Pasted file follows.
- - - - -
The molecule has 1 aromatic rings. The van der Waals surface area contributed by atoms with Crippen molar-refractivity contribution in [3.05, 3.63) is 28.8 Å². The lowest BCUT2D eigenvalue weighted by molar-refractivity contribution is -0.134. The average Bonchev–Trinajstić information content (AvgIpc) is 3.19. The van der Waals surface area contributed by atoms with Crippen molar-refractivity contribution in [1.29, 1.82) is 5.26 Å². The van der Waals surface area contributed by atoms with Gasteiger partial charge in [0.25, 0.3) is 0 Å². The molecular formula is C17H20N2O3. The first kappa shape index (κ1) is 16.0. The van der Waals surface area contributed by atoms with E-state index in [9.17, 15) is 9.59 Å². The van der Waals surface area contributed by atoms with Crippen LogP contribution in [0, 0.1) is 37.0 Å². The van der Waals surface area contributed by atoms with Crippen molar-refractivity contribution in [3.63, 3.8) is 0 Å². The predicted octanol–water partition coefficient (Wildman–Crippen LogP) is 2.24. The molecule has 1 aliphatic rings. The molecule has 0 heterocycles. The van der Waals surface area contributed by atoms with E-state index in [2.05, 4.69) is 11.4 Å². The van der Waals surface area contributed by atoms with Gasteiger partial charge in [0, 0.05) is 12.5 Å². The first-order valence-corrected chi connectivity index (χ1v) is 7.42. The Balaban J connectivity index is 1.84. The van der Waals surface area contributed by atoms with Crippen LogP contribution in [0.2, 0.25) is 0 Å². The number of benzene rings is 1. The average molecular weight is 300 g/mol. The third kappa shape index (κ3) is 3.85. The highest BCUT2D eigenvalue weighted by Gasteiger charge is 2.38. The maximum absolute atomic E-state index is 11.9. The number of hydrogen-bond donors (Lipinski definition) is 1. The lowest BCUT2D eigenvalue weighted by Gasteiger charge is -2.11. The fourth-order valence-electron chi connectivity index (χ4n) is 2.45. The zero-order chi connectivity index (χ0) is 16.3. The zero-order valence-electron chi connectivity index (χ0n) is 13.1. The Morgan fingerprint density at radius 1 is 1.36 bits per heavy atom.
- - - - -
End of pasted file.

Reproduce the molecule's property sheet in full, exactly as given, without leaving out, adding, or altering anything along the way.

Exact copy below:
The molecule has 1 aromatic rings. The van der Waals surface area contributed by atoms with Crippen molar-refractivity contribution in [3.05, 3.63) is 28.8 Å². The lowest BCUT2D eigenvalue weighted by molar-refractivity contribution is -0.134. The average Bonchev–Trinajstić information content (AvgIpc) is 3.19. The van der Waals surface area contributed by atoms with Crippen molar-refractivity contribution in [1.29, 1.82) is 5.26 Å². The van der Waals surface area contributed by atoms with Gasteiger partial charge in [0.25, 0.3) is 0 Å². The molecular formula is C17H20N2O3. The first kappa shape index (κ1) is 16.0. The van der Waals surface area contributed by atoms with E-state index in [9.17, 15) is 9.59 Å². The van der Waals surface area contributed by atoms with Crippen LogP contribution in [0, 0.1) is 37.0 Å². The van der Waals surface area contributed by atoms with Crippen molar-refractivity contribution in [3.63, 3.8) is 0 Å². The predicted octanol–water partition coefficient (Wildman–Crippen LogP) is 2.24. The molecule has 1 aliphatic rings. The molecule has 0 heterocycles. The van der Waals surface area contributed by atoms with E-state index in [2.05, 4.69) is 11.4 Å². The van der Waals surface area contributed by atoms with Gasteiger partial charge in [0, 0.05) is 12.5 Å². The first-order valence-corrected chi connectivity index (χ1v) is 7.42. The Balaban J connectivity index is 1.84. The van der Waals surface area contributed by atoms with Crippen LogP contribution in [0.2, 0.25) is 0 Å². The number of benzene rings is 1. The average molecular weight is 300 g/mol. The third kappa shape index (κ3) is 3.85. The highest BCUT2D eigenvalue weighted by Gasteiger charge is 2.38. The maximum absolute atomic E-state index is 11.9. The number of hydrogen-bond donors (Lipinski definition) is 1. The lowest BCUT2D eigenvalue weighted by Gasteiger charge is -2.11. The fourth-order valence-electron chi connectivity index (χ4n) is 2.45. The zero-order chi connectivity index (χ0) is 16.3. The zero-order valence-electron chi connectivity index (χ0n) is 13.1. The Morgan fingerprint density at radius 1 is 1.36 bits per heavy atom.